- Tropical storm Barry was beginning to wreak havoc on the US Gulf Coast Friday, as it inched toward New Orleans and the Mississippi River.
- The storm, which could become a hurricane, forced Carnival to reroute one ship away from New Orleans to Mobile, Alabama.
- Other ships scheduled to arrive and depart the city have not yet seen their routes altered, but changes could be on the way.
- Read Business Insider's full storm coverage here.
At least two cruise ships have been rerouted as companies and cities along the US gulf coast brace for Tropical Storm Barry's landfall, expected as early as Friday.
Carnival's Valor ship, which can carry up to 2,900 passengers, was diverted to Mobile, Alabama, earlier in the week from its originally scheduled port of New Orleans ahead of the storm.
According to AL.com, approximately 100 buses were enlisted to transport the passengers to New Orleans Thursday morning from a four-day voyage to the Mexican Riviera Maya.
Another Carnival ship, Freedom, is currently headed to Galveston, and was off the southern tip of Florida on Friday. It's unclear if the ship will have to alter its route at all in order to avoid the storm.
"Our Fleet Operations Center continues to monitor the path of the storm for other ships in the region and we will make any changes as needed," a Carnival spokesperson told Business Insider. The company's Glory ship is scheduled to depart Cozumel for New Orleans at 5 p.m. local time on Friday.
"Carnival sincerely apologizes for any inconvenience this may cause and appreciates our guests' cooperation and patience," the statement continued.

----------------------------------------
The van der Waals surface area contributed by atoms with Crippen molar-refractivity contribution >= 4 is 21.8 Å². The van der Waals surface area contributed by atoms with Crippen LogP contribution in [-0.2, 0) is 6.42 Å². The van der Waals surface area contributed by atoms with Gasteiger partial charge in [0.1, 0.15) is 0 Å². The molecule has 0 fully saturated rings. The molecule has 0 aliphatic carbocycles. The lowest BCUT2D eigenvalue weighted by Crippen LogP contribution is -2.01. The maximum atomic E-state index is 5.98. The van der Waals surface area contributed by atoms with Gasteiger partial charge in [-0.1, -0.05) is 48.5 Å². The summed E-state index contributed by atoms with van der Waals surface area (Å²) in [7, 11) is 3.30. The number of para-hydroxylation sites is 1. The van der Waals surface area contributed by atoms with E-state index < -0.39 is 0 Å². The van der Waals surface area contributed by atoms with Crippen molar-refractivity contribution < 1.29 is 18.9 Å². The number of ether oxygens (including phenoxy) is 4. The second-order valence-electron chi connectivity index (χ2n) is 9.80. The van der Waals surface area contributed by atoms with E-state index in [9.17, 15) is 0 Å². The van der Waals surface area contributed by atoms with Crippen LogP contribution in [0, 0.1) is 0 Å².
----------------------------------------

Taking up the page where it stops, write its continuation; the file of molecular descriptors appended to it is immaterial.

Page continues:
American Cruise Lines, which operates smaller ships along the US coast and major rivers, including the Mississippi, said its "Highlights of the Mississippi Cruise" on Saturday, July 14, will not depart from Natchez, Mississippi instead of New Orleans as originally scheduled.
Disney Cruises, which operates ships from New Orleans' port, said it had no ships affected.
A spokesperson for Royal Caribbean, which does not have any ships currently in New Orleans or on the way to the city, said it was monitoring the path and progress of the storm: If we make any itinerary changes we will update our guests and travel partners," the spokesperson said.
The Port of New Orleans shut down its cargo operations on Thursday, Nola.com reported, as it prepares for the oncoming storm. Reopening the Mississippi River floodgates, about 200 of which were closed ahead of the storm, will depend on conditions over the weekend.
As the storm sat south of the Louisiana coast, hundreds of ships steered around the system.
The biggest test of Mississippi River levees since 1927
The storm poses a significant threat to the city of New Orleans, since the Mississippi River, which snakes by the city, has been continuously flooding the surrounding land since January. The water is sitting at a height of 16 feet.
New Orleans has levees in place to keep the river from flooding its banks and swamping nearby neighborhoods. But those levees are only 20 feet high in some places. As of Wednesday, the river was forecast to crest at a near-record height of 19 or 20 feet by Friday afternoon. If that happens, it'd be the highest level the Mississippi has reached in New Orleans since at least 1950, according to the NWS.
Tropical storm conditions were expected to arrive in coastal areas near the Mississippi delta early Friday, the National Hurricane Center said, and increase as the storm makes landfall. It's likely the storm could be upgraded to a Category 1 hurricane, officials said.
"There is a danger of life-threatening storm surge inundation along the coast of southern and southeastern Louisiana where a Storm Surge Warning is in effect," the agency said early Friday. "The slow movement of Barry will result in a long duration heavy rainfall and flood threat along the Gulf Coast and inland through the lower Mississippi Valley trough the weekend and into early next week.
Aylin Woodward and Lauren Frias contributed to this report.
Read more about tropical storm Barry:
- Tropical Storm Barry is set to wreak havoc on weekend travel — here's what you need to know about flights
- A tropical storm in the Gulf of Mexico could hit Louisiana as the year's first hurricane. It will put New Orleans' river levees to the test.
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